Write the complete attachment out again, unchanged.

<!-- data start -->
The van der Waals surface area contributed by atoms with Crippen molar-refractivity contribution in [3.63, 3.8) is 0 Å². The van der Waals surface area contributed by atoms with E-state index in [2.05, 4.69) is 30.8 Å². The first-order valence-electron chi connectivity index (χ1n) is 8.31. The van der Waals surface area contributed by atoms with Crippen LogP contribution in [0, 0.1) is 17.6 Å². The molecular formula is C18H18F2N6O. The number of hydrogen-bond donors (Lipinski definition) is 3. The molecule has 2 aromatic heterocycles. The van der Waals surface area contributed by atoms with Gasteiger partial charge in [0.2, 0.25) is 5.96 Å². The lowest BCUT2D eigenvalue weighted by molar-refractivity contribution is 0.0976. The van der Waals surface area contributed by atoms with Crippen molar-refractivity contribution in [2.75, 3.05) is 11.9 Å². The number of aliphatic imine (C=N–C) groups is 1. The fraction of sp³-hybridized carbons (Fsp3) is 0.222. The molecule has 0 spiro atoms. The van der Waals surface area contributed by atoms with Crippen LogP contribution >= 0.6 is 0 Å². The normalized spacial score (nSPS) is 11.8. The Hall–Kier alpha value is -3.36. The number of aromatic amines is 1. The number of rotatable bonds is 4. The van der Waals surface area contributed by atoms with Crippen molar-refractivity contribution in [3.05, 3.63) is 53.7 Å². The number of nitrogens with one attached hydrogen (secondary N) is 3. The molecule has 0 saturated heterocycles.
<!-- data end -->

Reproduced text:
The van der Waals surface area contributed by atoms with Crippen molar-refractivity contribution in [3.63, 3.8) is 0 Å². The van der Waals surface area contributed by atoms with E-state index in [2.05, 4.69) is 30.8 Å². The first-order valence-electron chi connectivity index (χ1n) is 8.31. The van der Waals surface area contributed by atoms with Crippen LogP contribution in [0, 0.1) is 17.6 Å². The molecular formula is C18H18F2N6O. The number of hydrogen-bond donors (Lipinski definition) is 3. The molecule has 2 aromatic heterocycles. The van der Waals surface area contributed by atoms with Gasteiger partial charge in [0.2, 0.25) is 5.96 Å². The lowest BCUT2D eigenvalue weighted by molar-refractivity contribution is 0.0976. The van der Waals surface area contributed by atoms with Crippen molar-refractivity contribution in [2.75, 3.05) is 11.9 Å². The number of aliphatic imine (C=N–C) groups is 1. The fraction of sp³-hybridized carbons (Fsp3) is 0.222. The molecule has 0 spiro atoms. The van der Waals surface area contributed by atoms with Crippen LogP contribution >= 0.6 is 0 Å². The normalized spacial score (nSPS) is 11.8. The Hall–Kier alpha value is -3.36. The number of aromatic amines is 1. The number of rotatable bonds is 4. The van der Waals surface area contributed by atoms with Crippen molar-refractivity contribution in [3.05, 3.63) is 53.7 Å². The number of nitrogens with one attached hydrogen (secondary N) is 3. The molecule has 0 saturated heterocycles.